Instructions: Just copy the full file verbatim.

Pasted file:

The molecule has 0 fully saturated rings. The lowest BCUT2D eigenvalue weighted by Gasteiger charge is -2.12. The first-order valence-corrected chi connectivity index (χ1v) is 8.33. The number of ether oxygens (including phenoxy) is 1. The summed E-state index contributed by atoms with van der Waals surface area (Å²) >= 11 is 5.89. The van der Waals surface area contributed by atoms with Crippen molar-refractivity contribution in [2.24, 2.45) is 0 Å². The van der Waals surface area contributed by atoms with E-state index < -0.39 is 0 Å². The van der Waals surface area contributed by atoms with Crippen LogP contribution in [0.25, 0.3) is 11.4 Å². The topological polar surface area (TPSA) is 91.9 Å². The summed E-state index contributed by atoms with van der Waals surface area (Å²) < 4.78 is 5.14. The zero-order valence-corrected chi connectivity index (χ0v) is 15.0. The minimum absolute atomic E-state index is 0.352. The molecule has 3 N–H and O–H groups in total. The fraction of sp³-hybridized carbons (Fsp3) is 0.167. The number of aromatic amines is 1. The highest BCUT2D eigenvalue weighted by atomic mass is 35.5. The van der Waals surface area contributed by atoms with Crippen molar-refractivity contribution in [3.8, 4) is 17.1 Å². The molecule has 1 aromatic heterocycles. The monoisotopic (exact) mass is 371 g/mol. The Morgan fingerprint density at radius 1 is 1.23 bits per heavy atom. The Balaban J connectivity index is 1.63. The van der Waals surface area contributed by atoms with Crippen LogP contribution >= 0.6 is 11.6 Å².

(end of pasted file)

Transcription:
The molecule has 0 fully saturated rings. The lowest BCUT2D eigenvalue weighted by Gasteiger charge is -2.12. The first-order valence-corrected chi connectivity index (χ1v) is 8.33. The number of ether oxygens (including phenoxy) is 1. The summed E-state index contributed by atoms with van der Waals surface area (Å²) >= 11 is 5.89. The van der Waals surface area contributed by atoms with Crippen molar-refractivity contribution in [2.24, 2.45) is 0 Å². The van der Waals surface area contributed by atoms with E-state index < -0.39 is 0 Å². The van der Waals surface area contributed by atoms with Crippen LogP contribution in [0.25, 0.3) is 11.4 Å². The topological polar surface area (TPSA) is 91.9 Å². The summed E-state index contributed by atoms with van der Waals surface area (Å²) < 4.78 is 5.14. The zero-order valence-corrected chi connectivity index (χ0v) is 15.0. The minimum absolute atomic E-state index is 0.352. The molecule has 3 N–H and O–H groups in total. The fraction of sp³-hybridized carbons (Fsp3) is 0.167. The number of aromatic amines is 1. The highest BCUT2D eigenvalue weighted by atomic mass is 35.5. The van der Waals surface area contributed by atoms with Crippen molar-refractivity contribution in [3.8, 4) is 17.1 Å². The molecule has 1 aromatic heterocycles. The monoisotopic (exact) mass is 371 g/mol. The Morgan fingerprint density at radius 1 is 1.23 bits per heavy atom. The Balaban J connectivity index is 1.63. The van der Waals surface area contributed by atoms with Crippen LogP contribution >= 0.6 is 11.6 Å².